SHANGHAI, Dec. 27 (SMM) -- Recently, China’s National Development and Reform Commission (NDRC) set the first coal export quota for 2012 at 18 million mt.
As a kind of resource products, both the NDRC and the China National Coal Association (CNCA) encourage imports but restrict exports of coal. The coal export quota (first batch) plummeted by 46 million mt in only seven years from 2005 to 2012, with the coal export quota for 2012 only accounting for 28% of 2005’s quota, indicating the downward trend of China’s coal exports will continue in the future.
Changes in the import and export volume of coal were mainly attributed to the tax rate adjustments. China provided export tax rebates for coal exporters before 2006. The historical data shows that each round of tariff adjustments has been always associated with changes in the import and export volume and prices. China phased out export tax rebates on thermal coal and coal import and export tax exemption policy from September 15th, 2006, and levied a 5% export tax on coking coal which is scarce in China. China raised the provisional export tax rate of coking coal from 5% to 10% on August 20th, and imposed export tariff on other bituminous coals, setting the provisional export tax rate at 10%.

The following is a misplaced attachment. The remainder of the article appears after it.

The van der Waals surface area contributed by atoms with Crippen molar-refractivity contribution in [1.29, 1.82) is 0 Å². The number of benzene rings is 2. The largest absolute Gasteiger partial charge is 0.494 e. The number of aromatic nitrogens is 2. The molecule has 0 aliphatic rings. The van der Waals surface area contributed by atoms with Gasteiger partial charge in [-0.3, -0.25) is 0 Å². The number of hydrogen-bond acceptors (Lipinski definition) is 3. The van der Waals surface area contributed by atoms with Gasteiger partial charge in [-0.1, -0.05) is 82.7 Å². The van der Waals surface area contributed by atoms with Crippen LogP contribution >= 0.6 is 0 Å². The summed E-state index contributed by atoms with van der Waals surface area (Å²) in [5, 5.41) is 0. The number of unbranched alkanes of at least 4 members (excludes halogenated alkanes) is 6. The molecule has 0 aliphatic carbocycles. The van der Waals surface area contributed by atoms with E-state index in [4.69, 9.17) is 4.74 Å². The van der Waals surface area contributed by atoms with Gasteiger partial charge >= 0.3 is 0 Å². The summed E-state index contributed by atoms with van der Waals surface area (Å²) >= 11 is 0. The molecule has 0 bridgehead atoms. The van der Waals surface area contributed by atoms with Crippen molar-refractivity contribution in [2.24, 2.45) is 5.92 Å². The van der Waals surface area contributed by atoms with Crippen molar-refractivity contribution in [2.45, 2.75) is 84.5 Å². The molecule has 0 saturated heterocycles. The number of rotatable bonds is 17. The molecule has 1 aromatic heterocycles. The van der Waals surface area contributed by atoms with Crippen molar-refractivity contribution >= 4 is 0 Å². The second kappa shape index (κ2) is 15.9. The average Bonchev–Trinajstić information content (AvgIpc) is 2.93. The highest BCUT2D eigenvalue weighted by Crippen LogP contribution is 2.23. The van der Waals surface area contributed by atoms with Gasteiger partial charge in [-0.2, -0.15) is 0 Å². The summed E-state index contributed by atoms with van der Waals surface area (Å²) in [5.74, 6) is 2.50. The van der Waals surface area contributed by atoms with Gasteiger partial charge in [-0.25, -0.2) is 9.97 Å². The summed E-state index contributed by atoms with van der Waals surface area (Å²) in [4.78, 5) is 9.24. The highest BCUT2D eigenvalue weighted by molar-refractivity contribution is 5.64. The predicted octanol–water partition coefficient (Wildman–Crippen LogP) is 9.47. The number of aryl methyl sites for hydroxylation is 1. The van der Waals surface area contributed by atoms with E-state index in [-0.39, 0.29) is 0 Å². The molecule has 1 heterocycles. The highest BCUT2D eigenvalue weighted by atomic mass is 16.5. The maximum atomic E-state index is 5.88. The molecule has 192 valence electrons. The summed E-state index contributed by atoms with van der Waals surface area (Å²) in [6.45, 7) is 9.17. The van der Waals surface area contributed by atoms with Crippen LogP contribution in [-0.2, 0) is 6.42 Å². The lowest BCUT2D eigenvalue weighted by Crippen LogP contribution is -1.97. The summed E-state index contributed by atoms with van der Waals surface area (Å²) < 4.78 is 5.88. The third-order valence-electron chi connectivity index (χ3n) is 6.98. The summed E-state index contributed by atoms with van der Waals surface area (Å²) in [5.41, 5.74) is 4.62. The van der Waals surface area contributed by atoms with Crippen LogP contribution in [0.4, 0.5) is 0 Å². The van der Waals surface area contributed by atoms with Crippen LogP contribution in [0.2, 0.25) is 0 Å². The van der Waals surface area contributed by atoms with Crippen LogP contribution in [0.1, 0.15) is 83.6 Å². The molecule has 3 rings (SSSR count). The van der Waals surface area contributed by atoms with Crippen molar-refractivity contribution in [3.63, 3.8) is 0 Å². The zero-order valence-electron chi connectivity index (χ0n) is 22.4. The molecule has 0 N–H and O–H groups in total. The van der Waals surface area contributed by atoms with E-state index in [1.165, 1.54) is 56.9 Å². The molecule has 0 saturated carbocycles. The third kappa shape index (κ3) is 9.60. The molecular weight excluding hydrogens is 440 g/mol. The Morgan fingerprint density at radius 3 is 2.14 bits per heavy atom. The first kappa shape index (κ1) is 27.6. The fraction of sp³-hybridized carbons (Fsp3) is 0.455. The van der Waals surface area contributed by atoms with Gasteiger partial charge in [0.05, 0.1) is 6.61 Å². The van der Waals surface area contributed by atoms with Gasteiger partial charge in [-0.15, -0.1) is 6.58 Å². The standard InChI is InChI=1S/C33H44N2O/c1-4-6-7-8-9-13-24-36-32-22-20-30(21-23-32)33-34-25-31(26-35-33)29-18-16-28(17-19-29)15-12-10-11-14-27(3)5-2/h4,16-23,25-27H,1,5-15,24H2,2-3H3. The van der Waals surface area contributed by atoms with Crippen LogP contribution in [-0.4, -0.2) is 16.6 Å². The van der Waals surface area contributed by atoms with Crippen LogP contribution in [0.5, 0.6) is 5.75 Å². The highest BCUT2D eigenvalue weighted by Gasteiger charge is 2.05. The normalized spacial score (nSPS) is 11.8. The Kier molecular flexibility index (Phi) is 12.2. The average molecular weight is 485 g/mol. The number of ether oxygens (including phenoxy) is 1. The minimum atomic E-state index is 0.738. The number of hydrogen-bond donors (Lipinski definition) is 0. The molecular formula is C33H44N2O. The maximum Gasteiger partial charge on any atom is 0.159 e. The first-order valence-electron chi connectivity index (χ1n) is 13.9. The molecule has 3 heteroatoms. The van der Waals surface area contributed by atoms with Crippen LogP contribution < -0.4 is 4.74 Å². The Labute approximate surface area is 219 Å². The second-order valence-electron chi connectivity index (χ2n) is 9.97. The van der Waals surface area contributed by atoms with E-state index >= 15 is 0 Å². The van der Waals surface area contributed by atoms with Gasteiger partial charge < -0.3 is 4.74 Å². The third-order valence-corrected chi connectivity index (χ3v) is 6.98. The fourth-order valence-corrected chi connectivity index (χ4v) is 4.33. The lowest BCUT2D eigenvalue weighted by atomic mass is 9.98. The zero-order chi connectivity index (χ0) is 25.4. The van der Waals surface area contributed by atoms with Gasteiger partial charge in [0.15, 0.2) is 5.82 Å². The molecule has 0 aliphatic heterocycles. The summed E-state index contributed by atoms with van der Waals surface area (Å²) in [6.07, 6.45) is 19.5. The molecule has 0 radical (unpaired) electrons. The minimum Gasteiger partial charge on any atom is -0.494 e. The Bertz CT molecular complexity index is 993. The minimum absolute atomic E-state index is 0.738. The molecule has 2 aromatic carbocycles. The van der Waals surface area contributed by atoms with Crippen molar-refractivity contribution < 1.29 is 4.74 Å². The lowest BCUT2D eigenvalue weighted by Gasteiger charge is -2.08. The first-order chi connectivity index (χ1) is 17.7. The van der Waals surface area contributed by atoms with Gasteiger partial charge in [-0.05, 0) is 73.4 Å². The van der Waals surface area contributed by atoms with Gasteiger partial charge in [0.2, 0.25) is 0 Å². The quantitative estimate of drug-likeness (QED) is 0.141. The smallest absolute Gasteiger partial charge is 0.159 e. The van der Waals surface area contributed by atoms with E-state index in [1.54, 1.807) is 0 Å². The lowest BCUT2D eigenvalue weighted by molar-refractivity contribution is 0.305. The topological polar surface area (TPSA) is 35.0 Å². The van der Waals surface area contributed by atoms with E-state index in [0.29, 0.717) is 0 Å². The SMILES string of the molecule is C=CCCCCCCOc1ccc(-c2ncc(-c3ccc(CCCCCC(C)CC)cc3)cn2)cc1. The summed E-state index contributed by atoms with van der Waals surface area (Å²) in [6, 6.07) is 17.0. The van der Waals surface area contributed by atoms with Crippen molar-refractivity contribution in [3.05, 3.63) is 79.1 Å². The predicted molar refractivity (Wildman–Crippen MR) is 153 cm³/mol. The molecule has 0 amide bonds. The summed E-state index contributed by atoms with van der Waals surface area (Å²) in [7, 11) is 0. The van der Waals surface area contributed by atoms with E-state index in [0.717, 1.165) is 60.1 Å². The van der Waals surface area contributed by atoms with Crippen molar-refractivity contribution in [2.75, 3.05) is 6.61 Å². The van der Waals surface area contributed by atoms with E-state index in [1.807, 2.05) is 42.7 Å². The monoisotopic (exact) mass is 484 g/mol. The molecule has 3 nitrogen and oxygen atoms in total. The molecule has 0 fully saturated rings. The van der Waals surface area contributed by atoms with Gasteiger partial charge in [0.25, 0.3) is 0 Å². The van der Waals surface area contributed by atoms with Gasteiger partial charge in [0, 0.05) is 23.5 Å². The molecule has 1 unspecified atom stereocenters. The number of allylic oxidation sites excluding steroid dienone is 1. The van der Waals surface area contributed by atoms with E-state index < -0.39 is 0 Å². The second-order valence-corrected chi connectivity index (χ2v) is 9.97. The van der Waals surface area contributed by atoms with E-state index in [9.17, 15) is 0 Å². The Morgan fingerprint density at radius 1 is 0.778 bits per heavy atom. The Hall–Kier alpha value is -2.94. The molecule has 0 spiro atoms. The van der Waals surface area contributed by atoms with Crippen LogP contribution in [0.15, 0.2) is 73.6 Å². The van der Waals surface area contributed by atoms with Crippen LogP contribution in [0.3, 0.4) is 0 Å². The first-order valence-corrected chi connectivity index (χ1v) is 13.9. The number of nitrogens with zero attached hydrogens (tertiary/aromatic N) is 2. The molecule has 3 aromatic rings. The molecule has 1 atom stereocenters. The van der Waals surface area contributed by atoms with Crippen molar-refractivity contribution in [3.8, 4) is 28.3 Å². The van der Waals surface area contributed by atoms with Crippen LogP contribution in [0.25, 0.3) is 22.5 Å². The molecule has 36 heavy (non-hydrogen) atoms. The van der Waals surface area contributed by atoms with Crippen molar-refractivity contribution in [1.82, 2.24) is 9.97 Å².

Coal, iron ore and other resources become scarce along with China's economic development, and enterprises producing this series of products belong to low value-added and high-pollution industries, so China’s policies will inevitably restrict coal exports but encourage coal imports. In this context, Steelease believes China’s coal imports will continue to grow and coal exports will fall further in the future.